The ‘sharing economy’ is apparently making inroads in the education field. These days, savvy teachers are selling their wares on a site called TeachersPayTeachers.com, which is a kind of Etsy for teaching plans and the like. In fact, the CEO of the company is a former executive of Etsy, who apparently figures that peddling quizzes and worksheets is no different than selling beaded necklaces and sock monkeys. But is it?
I read with mixed emotions this piece on ‘Teacherpreneurs’ that appeared in the New York Times last week. The concept is simple enough. If you are a teacher who has spent the time and effort to come up with a solid lesson plan for teaching something (the article uses the example of an English teacher getting students to study Shakespeare’s Othello) you can offer that up online. If you are a teacher looking for a way to teach Shakespeare’s Othello, you can buy that learning plan. The first teacher makes money, the second teacher saves time, and the students benefit from the getting the material taught in a tried-and-true way. All good right?
As someone who gave teaching a shot a couple of years ago, I can totally understand the appeal of using shortcuts. In my case, I taught economics to an MBA class. I thought it would be an interesting experience, something completely different than I had tried before, a new industry to explore. What I had not counted on was how long it would take to translate textbook material and theory into three-hour blocks of material. If I could have spent a few dollars and saved a bunch of time, maybe I would have done it. I did, to be sure, explore other online resources (including Youtube videos of people teaching economics) to see how different people taught, so I can see that sites like TeachersPayTeachers are just an extension of that.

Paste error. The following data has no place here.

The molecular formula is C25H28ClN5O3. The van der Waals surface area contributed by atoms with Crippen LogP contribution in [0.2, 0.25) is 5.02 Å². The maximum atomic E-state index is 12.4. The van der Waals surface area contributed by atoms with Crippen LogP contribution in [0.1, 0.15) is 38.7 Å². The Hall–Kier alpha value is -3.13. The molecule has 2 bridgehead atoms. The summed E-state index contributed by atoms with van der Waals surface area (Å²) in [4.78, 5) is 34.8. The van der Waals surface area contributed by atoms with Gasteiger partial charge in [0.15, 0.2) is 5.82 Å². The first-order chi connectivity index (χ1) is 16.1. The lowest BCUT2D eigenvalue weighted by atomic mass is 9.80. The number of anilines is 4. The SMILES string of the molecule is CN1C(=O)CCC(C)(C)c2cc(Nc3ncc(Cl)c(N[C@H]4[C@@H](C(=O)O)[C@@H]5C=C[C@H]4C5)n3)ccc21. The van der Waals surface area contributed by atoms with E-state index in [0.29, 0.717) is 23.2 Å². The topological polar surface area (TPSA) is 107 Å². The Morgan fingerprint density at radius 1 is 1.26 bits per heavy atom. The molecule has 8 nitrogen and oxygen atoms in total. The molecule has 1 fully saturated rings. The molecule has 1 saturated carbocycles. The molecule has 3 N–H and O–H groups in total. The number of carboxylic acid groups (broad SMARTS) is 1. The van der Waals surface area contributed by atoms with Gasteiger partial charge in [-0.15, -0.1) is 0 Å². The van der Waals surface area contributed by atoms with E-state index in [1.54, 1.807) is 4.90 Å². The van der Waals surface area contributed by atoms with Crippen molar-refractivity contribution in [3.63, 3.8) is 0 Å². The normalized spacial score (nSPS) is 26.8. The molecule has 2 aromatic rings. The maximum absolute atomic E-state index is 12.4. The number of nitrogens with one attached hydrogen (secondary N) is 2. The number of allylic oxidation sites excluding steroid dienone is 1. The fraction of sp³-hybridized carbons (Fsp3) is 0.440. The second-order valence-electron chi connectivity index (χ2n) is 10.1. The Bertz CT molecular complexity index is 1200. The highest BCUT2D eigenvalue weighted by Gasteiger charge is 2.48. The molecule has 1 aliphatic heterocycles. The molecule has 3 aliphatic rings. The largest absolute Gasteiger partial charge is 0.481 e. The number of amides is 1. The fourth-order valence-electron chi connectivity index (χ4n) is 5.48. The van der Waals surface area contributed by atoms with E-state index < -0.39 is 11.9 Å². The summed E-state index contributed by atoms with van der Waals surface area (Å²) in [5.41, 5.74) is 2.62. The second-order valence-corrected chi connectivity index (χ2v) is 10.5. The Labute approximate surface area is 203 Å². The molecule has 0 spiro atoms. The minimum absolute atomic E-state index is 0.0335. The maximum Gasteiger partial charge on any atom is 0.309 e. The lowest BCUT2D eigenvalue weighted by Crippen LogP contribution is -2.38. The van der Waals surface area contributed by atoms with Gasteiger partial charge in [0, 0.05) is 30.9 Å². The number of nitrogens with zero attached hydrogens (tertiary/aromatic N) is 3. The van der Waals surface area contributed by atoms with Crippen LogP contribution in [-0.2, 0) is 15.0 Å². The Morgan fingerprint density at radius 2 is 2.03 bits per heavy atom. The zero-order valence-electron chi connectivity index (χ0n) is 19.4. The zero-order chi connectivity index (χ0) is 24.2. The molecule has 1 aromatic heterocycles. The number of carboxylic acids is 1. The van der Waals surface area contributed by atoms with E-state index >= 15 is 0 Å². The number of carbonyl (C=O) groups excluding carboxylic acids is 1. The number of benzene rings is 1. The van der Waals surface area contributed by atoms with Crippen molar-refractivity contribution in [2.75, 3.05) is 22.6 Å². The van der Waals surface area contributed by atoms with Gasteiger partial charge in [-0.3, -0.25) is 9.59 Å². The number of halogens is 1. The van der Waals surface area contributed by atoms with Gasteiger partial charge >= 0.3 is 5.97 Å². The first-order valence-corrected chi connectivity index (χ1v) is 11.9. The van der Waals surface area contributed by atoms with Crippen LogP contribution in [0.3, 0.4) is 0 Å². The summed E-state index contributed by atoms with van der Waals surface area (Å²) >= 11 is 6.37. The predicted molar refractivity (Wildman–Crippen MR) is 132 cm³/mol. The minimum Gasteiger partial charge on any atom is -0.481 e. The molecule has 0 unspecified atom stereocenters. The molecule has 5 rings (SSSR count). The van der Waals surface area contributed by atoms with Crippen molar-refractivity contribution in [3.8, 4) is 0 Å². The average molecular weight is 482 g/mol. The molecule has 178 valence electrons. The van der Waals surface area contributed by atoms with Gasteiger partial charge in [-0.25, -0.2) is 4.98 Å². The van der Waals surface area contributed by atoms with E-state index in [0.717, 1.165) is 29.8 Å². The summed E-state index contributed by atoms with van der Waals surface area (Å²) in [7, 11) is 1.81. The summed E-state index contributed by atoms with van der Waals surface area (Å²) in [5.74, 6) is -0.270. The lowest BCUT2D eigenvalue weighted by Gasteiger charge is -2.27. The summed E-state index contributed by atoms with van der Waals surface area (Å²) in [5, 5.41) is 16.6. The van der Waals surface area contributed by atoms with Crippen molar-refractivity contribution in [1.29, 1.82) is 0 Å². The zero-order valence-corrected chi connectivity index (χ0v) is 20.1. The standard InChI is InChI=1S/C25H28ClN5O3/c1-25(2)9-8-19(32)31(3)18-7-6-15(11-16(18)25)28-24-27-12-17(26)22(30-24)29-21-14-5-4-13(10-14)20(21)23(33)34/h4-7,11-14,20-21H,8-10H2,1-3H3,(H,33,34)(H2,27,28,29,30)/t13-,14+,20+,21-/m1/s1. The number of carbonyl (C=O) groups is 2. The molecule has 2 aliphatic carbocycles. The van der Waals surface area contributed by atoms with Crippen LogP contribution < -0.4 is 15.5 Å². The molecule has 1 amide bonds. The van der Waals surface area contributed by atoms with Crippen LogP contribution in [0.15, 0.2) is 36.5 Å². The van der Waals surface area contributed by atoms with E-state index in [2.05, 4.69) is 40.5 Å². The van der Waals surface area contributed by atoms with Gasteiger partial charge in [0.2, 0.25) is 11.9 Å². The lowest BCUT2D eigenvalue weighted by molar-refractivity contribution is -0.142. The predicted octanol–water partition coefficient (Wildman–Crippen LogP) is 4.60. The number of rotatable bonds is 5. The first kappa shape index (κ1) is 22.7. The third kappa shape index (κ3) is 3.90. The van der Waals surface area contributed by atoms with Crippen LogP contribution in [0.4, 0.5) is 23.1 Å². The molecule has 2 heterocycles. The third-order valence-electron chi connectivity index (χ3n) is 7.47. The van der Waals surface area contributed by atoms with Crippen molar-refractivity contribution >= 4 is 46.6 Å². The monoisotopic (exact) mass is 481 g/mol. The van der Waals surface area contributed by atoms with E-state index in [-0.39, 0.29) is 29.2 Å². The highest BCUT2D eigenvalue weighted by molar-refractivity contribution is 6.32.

And the prices are certainly reasonable. I took a quick look at the resources available for teaching that old high school staple, William Goldng’s Lord of the Flies. Sure enough there were lessons plans and ‘task cards’ and project suggestions – even bingo cards and categories. Prices for each were generally in the $3 to $10 range, although some complete units were closer to $25. That’s pretty appealing, and I’m sure in many cases you are getting great value for the money. And for the teachers doing the selling, the money can certainly add up: according to the New York Times, some teachers have generated sales of over $100,000.
So is there something wrong with all this? In an economic sense I don’t think so but I wouldn’t be surprised if we see some clampdowns on what people are allowed to buy and sell. Really, I am amazed that even now teachers are allowed to sell lesson plans that they put together while in the employ of a school board. If you work for Apple and come up with an idea of how to do something, you can bet the rights to that belong to Apple. Selling it to Microsoft and the bragging about it on your blog would, at the very, very best get you a pink slip. Much more likely, it would get you a lawsuit as well. So I wonder if school boards might have an issue with teachers making a little money on the side.
The other thing that comes to my mind is that teachers have always made trade-offs between the good (predictable hours, generous holidays, solid benefits and job security) and the bad (working for one employer, legislated pay increases often considered modest, limited incentive bonuses) in their jobs. The sharing economy is apparently changing that. So, if many teachers find a way to create their own bonuses by selling their lesson plans, is that going to be a factor in wage negotiations eventually? After all, that might work fine for the taxpayer: they can agree to modest wage hikes for teachers, while urging them to use the sharing economy to make more on the side. That will work well for the Teacherpreneur superstars, but less well for those who prefer the traditional model.
The Teacherpreneur model is still in its infancy, so who knows how it will look at ten years, or even one. But, like the sharing economy in general, it is a genie that is not going back into the bottle. After all, apples as a bonus are nice, but they hardly compare to actual currency.